Billionaire Nacht submits plan to set up digital bank in Israel

Cybersecurity giant Check Point Software co-founder seeks to enter tight banking sector, where Bank of Israel is in favor of more competition

Shoshanna Solomon was The Times of Israel's Startups and Business reporter

Check Point Software Technologies co-founder Marius Nacht (Courtesy)
Check Point Software Technologies co-founder Marius Nacht (Courtesy)

Billionaire Marius Nacht, the co-founder of the Israeli cybersecurity giant Check Point Software Technologies Ltd., has formally submitted to the Bank of Israel a request to set up a digital bank in Israel, a spokesman for Nacht confirmed to The Times of Israel.

Calcalist first reported that Nacht submitted the request along with a business plan.

The cost of setting up such a bank is around $120 million, Calcalist said.

Nacht is leading a group of investors that has been in talks with Israel’s Banking Supervision Department at the Bank of Israel to get a permit to set up a digital bank in Israel, a source told The Times of Israel in May.

David Zaken, a former banking supervisor, is in charge of the negotiations between the group of investors and the Bank of Israel, the source said at the time. Nacht and his partner in the venture, Ezra Uzi Yemin, the CEO of energy company Delek US Holdings Inc., will jointly inject some $60 million into the initiative and plan to raise an additional $60 million from their other partners or via issuing shares on a stock exchange.

Illustrative image of digital banking (apichon_tee; iStock by Getty Images)

If Nacht gets the banking permit, it will be the first time in decades that a new bank has been set up in Israel.

Nacht and Yemin believe that the Israeli banking sector is on the cusp of a major technological revolution, and the two want to be at the forefront of this push.

There are five commercial banks operating in Israel, and the sector is dominated by the three largest: Bank Hapoalim Ltd., Bank Leumi Le-Israel Ltd. and Israel Discount Bank Ltd. In a bid to increase competition in the sector, make banks more efficient, and lower fees for consumers, the regulator has implemented reforms to boost the use of technology at the banks, helping cut costs and the number of branches and employees. The two largest banks have also been instructed to sell off their credit card units and the Banking Supervision Department has been seeking to promote the entry of a digital bank.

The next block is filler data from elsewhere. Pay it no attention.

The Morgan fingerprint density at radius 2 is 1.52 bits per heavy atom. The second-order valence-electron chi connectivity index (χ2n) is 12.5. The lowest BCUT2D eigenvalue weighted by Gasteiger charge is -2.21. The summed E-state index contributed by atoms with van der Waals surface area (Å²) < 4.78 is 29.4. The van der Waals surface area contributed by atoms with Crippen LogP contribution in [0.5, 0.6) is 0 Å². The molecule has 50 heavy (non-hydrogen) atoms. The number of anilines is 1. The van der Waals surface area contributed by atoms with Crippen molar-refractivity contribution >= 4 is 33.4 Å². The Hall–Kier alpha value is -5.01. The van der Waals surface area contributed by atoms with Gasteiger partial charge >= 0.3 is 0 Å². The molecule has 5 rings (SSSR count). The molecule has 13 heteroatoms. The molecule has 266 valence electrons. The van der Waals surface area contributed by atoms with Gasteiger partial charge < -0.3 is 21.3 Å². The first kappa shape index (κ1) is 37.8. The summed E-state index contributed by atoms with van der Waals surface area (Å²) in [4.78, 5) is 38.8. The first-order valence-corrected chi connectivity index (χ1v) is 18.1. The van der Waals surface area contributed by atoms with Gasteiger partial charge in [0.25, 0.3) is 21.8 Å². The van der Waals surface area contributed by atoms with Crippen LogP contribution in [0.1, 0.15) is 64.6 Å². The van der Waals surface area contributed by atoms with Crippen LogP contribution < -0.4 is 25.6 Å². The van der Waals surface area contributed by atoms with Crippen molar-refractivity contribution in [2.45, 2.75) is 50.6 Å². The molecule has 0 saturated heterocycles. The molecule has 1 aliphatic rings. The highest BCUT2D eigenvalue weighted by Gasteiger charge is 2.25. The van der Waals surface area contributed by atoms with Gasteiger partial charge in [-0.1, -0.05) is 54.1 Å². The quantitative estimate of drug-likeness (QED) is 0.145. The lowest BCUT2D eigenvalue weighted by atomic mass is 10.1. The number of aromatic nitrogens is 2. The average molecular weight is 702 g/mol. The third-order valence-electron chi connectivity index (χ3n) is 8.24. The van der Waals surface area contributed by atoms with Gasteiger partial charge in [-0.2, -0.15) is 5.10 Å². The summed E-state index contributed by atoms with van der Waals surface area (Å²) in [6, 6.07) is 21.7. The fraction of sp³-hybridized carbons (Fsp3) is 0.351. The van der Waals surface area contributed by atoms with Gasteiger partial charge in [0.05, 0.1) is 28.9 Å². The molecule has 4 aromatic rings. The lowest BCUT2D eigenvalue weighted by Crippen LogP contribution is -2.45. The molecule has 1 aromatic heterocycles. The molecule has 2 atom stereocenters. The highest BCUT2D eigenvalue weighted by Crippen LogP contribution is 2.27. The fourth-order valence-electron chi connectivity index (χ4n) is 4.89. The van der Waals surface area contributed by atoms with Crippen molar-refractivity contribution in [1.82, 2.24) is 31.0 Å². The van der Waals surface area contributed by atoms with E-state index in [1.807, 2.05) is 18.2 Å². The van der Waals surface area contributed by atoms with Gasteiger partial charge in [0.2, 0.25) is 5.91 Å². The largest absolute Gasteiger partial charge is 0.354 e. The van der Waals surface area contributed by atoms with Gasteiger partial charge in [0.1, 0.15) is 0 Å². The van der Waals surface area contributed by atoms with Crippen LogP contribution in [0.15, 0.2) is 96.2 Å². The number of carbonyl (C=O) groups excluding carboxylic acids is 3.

Hedva Ber, the Supervisor of Banks at the Bank of Israel, said at a conference in December that she hoped 2019 will see the setting up of a new digital bank as part of the central bank’s bid to inject competition in the sector.

“There are a number of bodies that are interested in the possibility of setting up a new bank” though they have not yet submitted a formal offer, she said.

Nacht and Yemin have told the regulator they wish to set up the bank under certain conditions, which include the state setting up an application programming interface (API), a technology protocol that allows diverse software components to communicate with each other, enabling a flow of information to increase competition; having regulations in place regarding insurance of saving accounts; and the existence of a body that will provide computing services to the banks. All of these conditions were part of recommendations made by a government panel set up to increase competition in the banking sector.

A spokesman for the Bank of Israel declined to comment.

Nacht is the co-founder of Check Point Software Technologies, which is traded in New York at a market value of some $16.7 billion. Last year, the billionaire entrepreneur also invested in a Swiss data-driven asset management startup, Numbrs, indicating that he sees innovative financial technologies as an investment opportunity. Nacht has also set up a healthcare fund that aims to invest in mid to late-stage life sciences companies in the field of digital health.

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